My full retirement age is 66. If my annual income is reduced due to going part time once I have reached full retirement age does this lower or adversly affect my monthly Social Security benefit (benefit based on highest 35 year period)? Also once you start receiving SS benefits do you continue to pay income tax, social security and medicare on those benefits?

    • R.F.

      Hello Daniel. When you apply for retirement benefits, we base your benefit payment on your highest 35 years of earnings and your age when you start receiving benefits. Higher lifetime earnings result in higher benefits. If there were some years you didn’t work or had low earnings, your benefit amount may be lower than if you had worked steadily.
      Also, some people have to pay federal income taxes on their Social Security benefits. This usually happens only if you have other substantial income (such as wages, self-employment, interest, dividends and other taxable income that must be reported on your tax return) in addition to your benefits. For further income tax questions, you will need to contact the IRS. Their toll-free number is 1-800-829-1040.
      We hope this information helps!

  4. mary r.

    I was told that after I retire from work and are getting my SS checks, that if i do some work I can make as much as I want. I this true?

    • R.F.

      Hello Mary, if you elect to receive benefits before you reach full retirement age, you should understand how continuing to work can affect your benefits. See “Getting Benefits While Working” for complete information on this topic. Thanks!

  5. Roger D.

    How may I determine how much money I may earn, before I lose 1 dollar for every 2 dollars earned?

  6. Robert J.

    Why was this month payment not my regular 601$

    • R.F.

      Hello Robert. Unfortunately, and because of security reasons we do not have access to personal records in this blog and cannot answer your question at this time. One of our representatives should be able to provide you with an explanation. Please call our toll free number at 1-800-772-1213 for assistance. Representatives are available Monday through Friday, between 7 a.m. and 7 p.m. Generally, you will have a shorter wait time if you call later during the day or later in the week. Thanks.

  7. Joseph S.

    How do I make an appointment to sign up for medicare office located in Salt Lake City Utah ?

    • NHS

      Google it.

    • R.F.

      Hello Joseph. Please call our toll free number at 1-800-772-1213. Representatives are available Monday through Friday, between 7 a.m. and 7 p.m. Generally, you will have a shorter wait time if you call later during the day or later in the week.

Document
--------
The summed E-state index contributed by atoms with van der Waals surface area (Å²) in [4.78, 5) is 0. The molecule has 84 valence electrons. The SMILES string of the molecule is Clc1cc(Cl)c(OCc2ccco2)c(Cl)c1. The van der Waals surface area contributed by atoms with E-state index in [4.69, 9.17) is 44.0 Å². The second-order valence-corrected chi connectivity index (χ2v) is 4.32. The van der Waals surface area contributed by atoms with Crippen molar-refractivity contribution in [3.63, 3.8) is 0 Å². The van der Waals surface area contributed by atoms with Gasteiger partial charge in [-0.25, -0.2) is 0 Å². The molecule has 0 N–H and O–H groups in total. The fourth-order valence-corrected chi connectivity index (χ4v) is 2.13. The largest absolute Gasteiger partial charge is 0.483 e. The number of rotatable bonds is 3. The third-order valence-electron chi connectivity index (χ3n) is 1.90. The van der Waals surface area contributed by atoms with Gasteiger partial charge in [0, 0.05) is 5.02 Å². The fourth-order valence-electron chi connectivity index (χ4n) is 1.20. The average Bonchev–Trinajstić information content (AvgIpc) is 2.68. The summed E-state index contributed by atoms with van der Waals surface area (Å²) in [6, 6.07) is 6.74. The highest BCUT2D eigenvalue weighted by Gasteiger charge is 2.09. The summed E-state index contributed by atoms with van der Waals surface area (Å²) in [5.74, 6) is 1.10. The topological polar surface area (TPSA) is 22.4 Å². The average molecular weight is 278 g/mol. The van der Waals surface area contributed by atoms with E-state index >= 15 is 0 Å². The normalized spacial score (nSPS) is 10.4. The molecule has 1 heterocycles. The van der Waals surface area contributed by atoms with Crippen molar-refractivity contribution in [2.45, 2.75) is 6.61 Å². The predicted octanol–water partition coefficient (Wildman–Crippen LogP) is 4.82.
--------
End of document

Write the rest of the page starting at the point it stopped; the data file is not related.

Individuals within three months of age 65 or older and not ready to start their monthly cash benefits can use our online retirement application to sign up for Medicare ONLY and apply for their retirement benefits at a later date. Since you must pay a premium for Part B coverage, you have the option of turning it down. However, we suggest that individuals speak to their health benefits advisor, or health plan representative to see what’s best for them, and to prevent any penalties or delayed enrollment in the future.
      To learn more about the Medicare enrollment periods visit, and read our publication “Apply Online for Medicare – Even If You Are Not Ready to Retire“.
      We hope this information helps!

  8. Terry B.

    I am 62. I have a 10 year old daughter. If I decide to sign up for social security. Will my daughter receive benefits also. According to my income chart on social security. I can get $834.00 will this increase with my daughter she is not disabled.

    • R.F.

      Hello Terry. When you start receiving Social Security retirement benefits, some members of your family may also qualify to receive benefits on your record.
      Your child may receive a monthly payment of up to one-half of your full retirement benefit amount. These payments will not decrease your retirement benefit. In fact, the value of the benefits your child may receive, added to your own, may help you decide if taking your benefits sooner may be more advantageous.
      Normally, benefits stop when children reach age 18 unless they are disabled. However, if the child is still a full-time student at a secondary (or elementary) school at age 18, benefits will continue until the child graduates or until two months after the child becomes age 19, whichever is first.
      See our Benefits Planner: Benefits For Your Family for more information.

  9. Mabel O.

    This post is very educative to people especially to me when I read it. Thank you so much. Keep on with the information.

    • J.Y.

      Thanks for your feedback! Your thoughts are important to us and we’re pleased when feedback is positive. We try hard to provide the best possible service to our customers and your satisfaction is our reward.

  10. Russell J.

    Thank you for the helpful information. Please keep me posted on any changes.